Politics and Art

An exhibition of contemporary art prints at the New York Public Library has created a mild stir. The NY Times has reported that a number of library patrons have protested because of a series of 8 digital prints in the “Multiple Interpretations” exhibition called “Line Up.”

politics and artThe Line Up series by Nora Ligorano and Marshall Reese depicts people from the Bush administration in fake mugshots. The slates that they hold have the dates of lies or exaggerations about Iraq spoken by the holder. For example, President George W Bush in his State of the Union address on January 28 (my birthday!), 2003, reported, “Saddam Hussein recently sought significant quantities of uranium from Africa…. He clearly has much to hide.”

“It is at first mildly shocking to come upon such bluntly partisan artwork on a New York Public Library wall. Biting political satire is deeply a part of printmaking history — see Goya, James Gillray and Daumier — but handmade prints are no longer a significant form of political communication, and we don’t expect anything so brazenly tendentious in the public library context.” New York Times

My opinion on the situation is that politics and art don’t happily mix, but I do love a good political cartoonist. I think artists should have the right to say things that are political though, without it costing them their freedom. Most political art has a very short shelf life, just like the politicians they depict. The best way to make political art live a little longer is to hire a bunch of protestors to march at the exhibition or to have the artist put in prison.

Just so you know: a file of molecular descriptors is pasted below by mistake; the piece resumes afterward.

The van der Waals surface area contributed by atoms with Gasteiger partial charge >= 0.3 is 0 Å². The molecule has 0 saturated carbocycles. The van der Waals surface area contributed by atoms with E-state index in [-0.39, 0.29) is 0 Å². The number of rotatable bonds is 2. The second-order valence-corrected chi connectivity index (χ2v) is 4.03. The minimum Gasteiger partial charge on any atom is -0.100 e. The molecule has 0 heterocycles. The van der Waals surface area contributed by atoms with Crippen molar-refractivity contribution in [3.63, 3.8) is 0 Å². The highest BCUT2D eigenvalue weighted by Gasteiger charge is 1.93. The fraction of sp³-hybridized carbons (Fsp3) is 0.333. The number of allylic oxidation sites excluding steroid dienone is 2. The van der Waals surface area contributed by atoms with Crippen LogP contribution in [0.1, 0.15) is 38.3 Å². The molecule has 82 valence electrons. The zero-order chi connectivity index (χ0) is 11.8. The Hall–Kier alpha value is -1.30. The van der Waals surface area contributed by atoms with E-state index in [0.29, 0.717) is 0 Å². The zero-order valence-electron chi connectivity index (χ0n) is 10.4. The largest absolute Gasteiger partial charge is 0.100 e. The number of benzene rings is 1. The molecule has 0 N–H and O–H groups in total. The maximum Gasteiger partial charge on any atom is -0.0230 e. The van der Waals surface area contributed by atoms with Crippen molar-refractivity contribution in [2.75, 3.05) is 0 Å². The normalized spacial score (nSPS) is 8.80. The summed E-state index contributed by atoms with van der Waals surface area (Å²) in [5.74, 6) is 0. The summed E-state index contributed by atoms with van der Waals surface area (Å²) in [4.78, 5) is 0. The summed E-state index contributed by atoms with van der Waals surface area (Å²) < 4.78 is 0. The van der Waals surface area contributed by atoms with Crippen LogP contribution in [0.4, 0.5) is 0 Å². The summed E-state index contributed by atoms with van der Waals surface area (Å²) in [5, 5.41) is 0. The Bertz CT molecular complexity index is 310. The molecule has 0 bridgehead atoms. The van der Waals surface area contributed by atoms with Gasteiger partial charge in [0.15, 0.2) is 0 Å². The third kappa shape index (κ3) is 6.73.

See also the George Bush paintings.

About Dion

Australian artist and observer of things.. all kinds of things. I like a wide variety of art, from the weird and wonderful to the bold and beautiful.. and everything in between.


  1. Sounds like my kind of art.

  2. When you put these photos in a public library it becomes controversial. Put them in a gallery show and it’s just art that’s not even really controversial.

  3. Anonymous says:

    So G Dubya is a criminal?

    Political art should resolve, not leave questions.

  4. should! why should art resolve? why shouldn’t art leave questions?????

  5. Art News Blog says:

    I think that part of the job of an artist is to ask questions of society or present questions to the viewer.

    Politics in an art gallery still doesn’t do it for me though.

  6. “Politics in an art gallery still doesn’t do it for me though.”

    Some can pull it off, some can’t, but it does it for others and I guess that is what counts, right?

  7. Art News Blog says:

    Yeah, you’re right Jafabrit. If all artists had to create only what I liked, our galleries would be filled with expressive figurative paintings and not much else (thank god we are all different).

  8. “I think that part of the job of an artist is to ask questions of society or present questions to the viewer.”

    For some artists it is, but not for all. Depends on the aim of a particular artist in my opinion.

    @anonymous – I think you’ve got it backwards. Political usually seeks to point out, a statement and since every viewer will have a different take on it there is little choice not to ask questions.

  9. The power in Power(Politics)Art,
    reveals there is alot of room for Serious improvements on all Sides. We need to start attacking the problems that face any country,stop attacking each other!

  10. Some political art does retain a value however, like all things vogue it needs to go through a down time of often many decades before it becomes worthy of notation and thus value.
    It might be said that good political art is that which one can look at generations later and still understand what the artist was trying to point out. If the political controversy was not strong enough and or the artists statement to obscure, it’s not likely the art will stand the test of time, which ultimately is the test of all art… at least in the culture we live in today.


    Time will tell how well the art lives in the present & the future

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